Week Nine reflections – Cambodian Narrative

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It was a very busy but productive time in Cambodia.

My reflections this week (partly whilst sitting on the plane home) are about clarifying the narrative. I was shooting a lot of new material, some planned, some experimental. The trip was also very helpful in clarifying the social context of my work – not just for this module, but going forward.

Unfinished Stories remain core to the project. After the past couple of weeks, I am even more convinced that the long term effects of the Genocide are both pervasive and hidden.

I remain certain that my work is not about the Genocide per se – but about its impact on individuals and their lives over time.

Yet it is clear that in reaching a broader audience outside of Cambodia, the Genocide must be explained and contextualised if those personal stories are to come alive.

I see five broad themes emerging in my understanding, research and consequent personal narrative about Cambodia.

1. Time

It is tempting to believe that time has delivered great social improvement, especially as we were involved in setting up programs to do just that. There are clear changes, notably in Phnom Penh, which has a great deal of Chinese investment. There’s even a burgeoning hipster coffee scene.

Yet in other ways, the same issues remain, stubbornly, and especially in the countryside. And it’s clear that the already well-0ff are getting better off.

Cambodia has a small, emergent middle class, but very much a nascent one. This impacts the way society is, and how it should be documented. I do not want to wander into Cambodian politics, though that is a pervasive social backdrop.

2. Traces of Genocide

These are ubiquitous. A simple question in the past couple of weeks has led to stories coming out from almost everyone I met.  There is clearly has been trauma – not dealt with, even decades later. The stories are hidden from children, from neighbours and work colleagues. I witnessed examples of all of those.

There is some ‘survivor’s guilt’. Yet the young people I talked to all want to know more, to be able to contextualise their history, and positively address the future.

3. Education is more than classrooms

This is a great truism, but was hammered home to me by visiting different Districts in the north. In Trapeang Prasat, the schools seem more alive, cleaner, vibrant. The school principals are very active, there is much parental  involvement, classrooms are clean, and child friendly (by and large).

Yet in Angkor Chum, whilst we saw progress, we also saw less vibrancy, dirty classrooms and frankly a little neglect in places. Simeth and Sarath will be addressing such differences at a national conference they are running, as I write this.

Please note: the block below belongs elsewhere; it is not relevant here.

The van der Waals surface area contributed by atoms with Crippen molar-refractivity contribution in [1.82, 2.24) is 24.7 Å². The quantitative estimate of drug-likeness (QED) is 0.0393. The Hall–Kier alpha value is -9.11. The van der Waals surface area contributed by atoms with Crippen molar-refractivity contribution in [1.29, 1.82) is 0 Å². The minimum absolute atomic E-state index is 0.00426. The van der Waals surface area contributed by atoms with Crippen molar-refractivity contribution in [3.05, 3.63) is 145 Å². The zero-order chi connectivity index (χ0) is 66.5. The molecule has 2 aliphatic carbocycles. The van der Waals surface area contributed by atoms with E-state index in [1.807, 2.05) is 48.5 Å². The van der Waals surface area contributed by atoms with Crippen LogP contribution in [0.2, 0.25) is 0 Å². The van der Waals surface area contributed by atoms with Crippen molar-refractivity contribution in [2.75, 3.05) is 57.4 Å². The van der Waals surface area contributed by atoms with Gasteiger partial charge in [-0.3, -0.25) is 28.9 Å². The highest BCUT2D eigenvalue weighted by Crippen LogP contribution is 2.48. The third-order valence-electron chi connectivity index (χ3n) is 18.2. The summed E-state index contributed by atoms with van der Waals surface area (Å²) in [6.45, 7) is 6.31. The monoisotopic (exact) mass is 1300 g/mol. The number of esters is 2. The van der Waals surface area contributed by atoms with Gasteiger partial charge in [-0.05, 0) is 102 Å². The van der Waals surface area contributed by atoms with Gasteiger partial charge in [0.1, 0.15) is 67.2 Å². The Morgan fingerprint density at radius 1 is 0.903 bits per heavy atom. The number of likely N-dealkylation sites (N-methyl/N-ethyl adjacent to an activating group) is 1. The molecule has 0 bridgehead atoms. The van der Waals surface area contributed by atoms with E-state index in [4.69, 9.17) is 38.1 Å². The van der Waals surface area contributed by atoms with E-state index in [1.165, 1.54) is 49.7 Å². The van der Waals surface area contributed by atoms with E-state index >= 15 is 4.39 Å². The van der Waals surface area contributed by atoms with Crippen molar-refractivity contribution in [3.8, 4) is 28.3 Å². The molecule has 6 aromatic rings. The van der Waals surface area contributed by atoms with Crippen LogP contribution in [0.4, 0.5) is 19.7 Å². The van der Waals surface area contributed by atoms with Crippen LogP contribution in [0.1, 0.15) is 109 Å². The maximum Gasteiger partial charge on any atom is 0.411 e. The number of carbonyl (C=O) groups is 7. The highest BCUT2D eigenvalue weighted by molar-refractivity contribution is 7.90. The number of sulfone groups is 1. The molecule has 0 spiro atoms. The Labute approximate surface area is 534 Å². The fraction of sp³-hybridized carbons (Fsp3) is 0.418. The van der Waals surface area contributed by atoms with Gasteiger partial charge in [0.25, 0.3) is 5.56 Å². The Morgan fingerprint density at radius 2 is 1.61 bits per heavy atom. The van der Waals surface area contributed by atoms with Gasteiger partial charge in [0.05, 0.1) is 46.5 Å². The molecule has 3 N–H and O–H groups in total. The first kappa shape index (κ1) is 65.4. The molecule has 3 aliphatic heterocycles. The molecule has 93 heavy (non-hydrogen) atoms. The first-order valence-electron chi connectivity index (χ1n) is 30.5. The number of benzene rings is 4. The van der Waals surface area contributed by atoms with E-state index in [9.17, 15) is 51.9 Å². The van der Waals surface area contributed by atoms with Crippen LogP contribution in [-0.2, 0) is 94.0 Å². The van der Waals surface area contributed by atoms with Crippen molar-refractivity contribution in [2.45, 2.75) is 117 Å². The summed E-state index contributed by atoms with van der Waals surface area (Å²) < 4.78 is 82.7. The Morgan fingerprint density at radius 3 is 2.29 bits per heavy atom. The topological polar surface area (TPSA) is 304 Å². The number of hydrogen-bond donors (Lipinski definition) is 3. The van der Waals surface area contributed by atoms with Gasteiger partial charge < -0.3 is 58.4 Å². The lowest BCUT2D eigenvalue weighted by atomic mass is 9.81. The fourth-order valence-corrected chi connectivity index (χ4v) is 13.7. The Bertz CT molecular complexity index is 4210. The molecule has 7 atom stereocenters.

4. Societal glue

In David AyresAnatomy of a Crisis‘, he points out that the long-term foundation of education is rocky, and not just because of Khmer Rouge times. Before Independence, the education in the country entered around the Buddhist Wat. I will be doing a fuller review of Ayers work, but for the purpose of this post, he makes the following points:

  • First, the individuals who constituted society – king, officials (Okyna), Buddhist Clergy and villagers existed through a web of patronage and clientship.
  • Second, there was no mutual obligation – those at the top had the power and power became a goal in its own right.
  • Third, the teaching of the Buddhist Clergy at the Village Wat secured the system. (pg 12)
As Buddhism accepted human imperfection and considered that everyone is essentially helpless, it is clear why the clergy supported the King, and the King was legitimised in return. (pg 12).
Traditional Buddhist teaching at the Wat had three themes:
  • Chbab – prescribed poems, or folk laws. How to behave between people, even today. Described and legitimised relationships with others. Stressed that people needed to be guided, and solitude is to be avoided. Prescription for harmony, balance and conformity. (pg 14)
  • Reamker – Hindu Epic, cornerstone of cultural life since Angkor era. Themes and ideals were given, not open to discourse. (pg 15)
  • Gatiloke – collected folk stories which teaches virtuous behaviour. ‘Gati’ means ‘the way’. Generally makes very explicit the negative consequences of acting against the social order. Draws on the lives of ordinary people in everyday settings. Maintenance of the status quo – new things bring disaster. Only written down in 19th Century. (pg 16)

I am stressing this because that ‘societal glue’ delivered by that teaching is still very much in place. It is an important underpinning as to how how education has developed in Cambodia, and also how individuals evolve. Hence:

5. Sarath’s growth

As a small example, Sarath told me that the way he brought up his two children was different.

When he and Vanna had their first, Rattanak, he had little formal knowledge of how to be a parent. It was in fact his work with Save the Children that opened up his thinking on how to deal with children – and he thus changed how he and Vanna brought up Mary.

Simeth had a similar experience.

So, in summary, I feel all of these forces are at work in the making of of my project – Sarath’s stories, the contextual impact of Genocide for a broader audience, and the related issues of education and society in Cambodia today.

I am not yet sure how it will all be executed, but I know I need to sort these, prioritise and address.

This past couple of weeks have been most insightful!

………………………

Ayres, David M. 2000 (2003 Ed.). Anatomy of a Crisis. Education, Development and the State in Cambodia, 1953-1998. Chiang Mai: Silkworm Books.